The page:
The Problem With Sci-Fi Is the People
This past summer, I set myself the task of keeping up with two highly touted television science-fiction series, “Under the Dome” and “Extant,” both on CBS. I have spent the past couple of weeks trying to figure out how to put my response. I do not want to make enemies, but, my goodness, did I ever come away disappointed. That’s the gentlest word I can find.
I have been a science-fiction fan as far back as I can remember. I’m old enough to have written one of the protest letters that persuaded NBC to bring back the original “Star Trek” for a third season. Nowadays, sci-fi on television has become -- yes -- a vast wasteland.
I’ll admit I haven’t kept up with everything. I enjoyed William Brinkley’s novel “The Last Ship,” but the television show couldn’t hold my attention for more than two or three episodes. I haven’t caught much of “The Strain” -- vampires aren’t really my thing -- but the critics seem to think the show never quite got going. Still, I set off upon my summer expedition with high hopes.
Alas, the expedition went poorly.
I had to give up on “Under the Dome” because it became too ludicrous. I struggled through the first season, in the course of which the residents of Chester’s Mill often seemed to forget that they were isolated under an inescapable dome. Stephen King, on whose novel the series is based, tried to save the day. He penned a creepy and compelling first episode of this second season, setting up a series of wonderfully mysterious subplots. Alas, once the staff got its collective hands back on the material, the show resumed sliding in every direction at once, never quite achieving coherence of either narrative or character.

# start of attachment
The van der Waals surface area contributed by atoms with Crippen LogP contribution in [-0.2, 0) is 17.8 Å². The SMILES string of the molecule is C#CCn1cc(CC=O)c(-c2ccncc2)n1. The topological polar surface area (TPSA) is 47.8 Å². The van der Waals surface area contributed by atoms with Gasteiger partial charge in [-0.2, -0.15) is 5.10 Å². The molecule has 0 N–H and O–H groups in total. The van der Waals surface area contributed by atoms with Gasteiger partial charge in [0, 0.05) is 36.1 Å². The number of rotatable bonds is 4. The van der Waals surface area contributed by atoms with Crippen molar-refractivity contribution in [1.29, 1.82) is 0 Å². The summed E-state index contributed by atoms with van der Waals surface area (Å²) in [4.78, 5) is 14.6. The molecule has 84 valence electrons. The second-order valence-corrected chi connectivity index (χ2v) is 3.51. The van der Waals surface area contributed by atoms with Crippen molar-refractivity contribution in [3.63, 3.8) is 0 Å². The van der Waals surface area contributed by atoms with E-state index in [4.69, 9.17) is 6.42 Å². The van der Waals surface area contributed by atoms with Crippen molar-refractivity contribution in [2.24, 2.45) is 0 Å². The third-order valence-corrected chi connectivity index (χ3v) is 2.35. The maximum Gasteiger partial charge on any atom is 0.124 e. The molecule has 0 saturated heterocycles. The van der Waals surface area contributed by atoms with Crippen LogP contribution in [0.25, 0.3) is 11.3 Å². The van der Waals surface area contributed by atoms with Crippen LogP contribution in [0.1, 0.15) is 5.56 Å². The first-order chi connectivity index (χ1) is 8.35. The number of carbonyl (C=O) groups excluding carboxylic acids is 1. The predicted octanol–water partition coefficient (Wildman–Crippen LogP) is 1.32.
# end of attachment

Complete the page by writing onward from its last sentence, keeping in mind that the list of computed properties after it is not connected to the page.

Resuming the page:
The guy who held a young girl in chains for the first few weeks of the first season? The writers decided we should sympathize with him. No, wait, we shouldn’t. Yes, okay, we should. He’s cool now. The guy who murdered that same young girl later? Turns out he’s not a bad fellow. He just thought that killing a bunch of teenagers was the quickest way to bring the dome down. Okay then. Understandable. Then there’s the batty science teacher who planned to kill a bunch of her fellow residents to make the food supplies stretch. Sure, trust her again! Why not? Oh, and our heroine, Julia. Would she willingly sell out the entire population of Chester’s Mill on the off-chance that she could save the boyfriend who, by the way, killed her husband? Of course she would! And then there was this resurrection --
I had to stop. I was tired of yelling at the screen.
Leaving me “Extant.” That one I stuck with all the way to its incomprehensible ending. First, the good: I’ve never seen such high production values on a sci-fi television show. Everything glittered. The spacecraft looked great. The computer projections, the artificial limbs, the humans being gobbled up by hungry aliens: All the special effects were top-notch. I’ve seen big-budget feature films that weren’t as crisp. “Extant” was fun to watch. The trick was to turn off the sound so that such trivialities as dialogue and plot wouldn’t get in the way.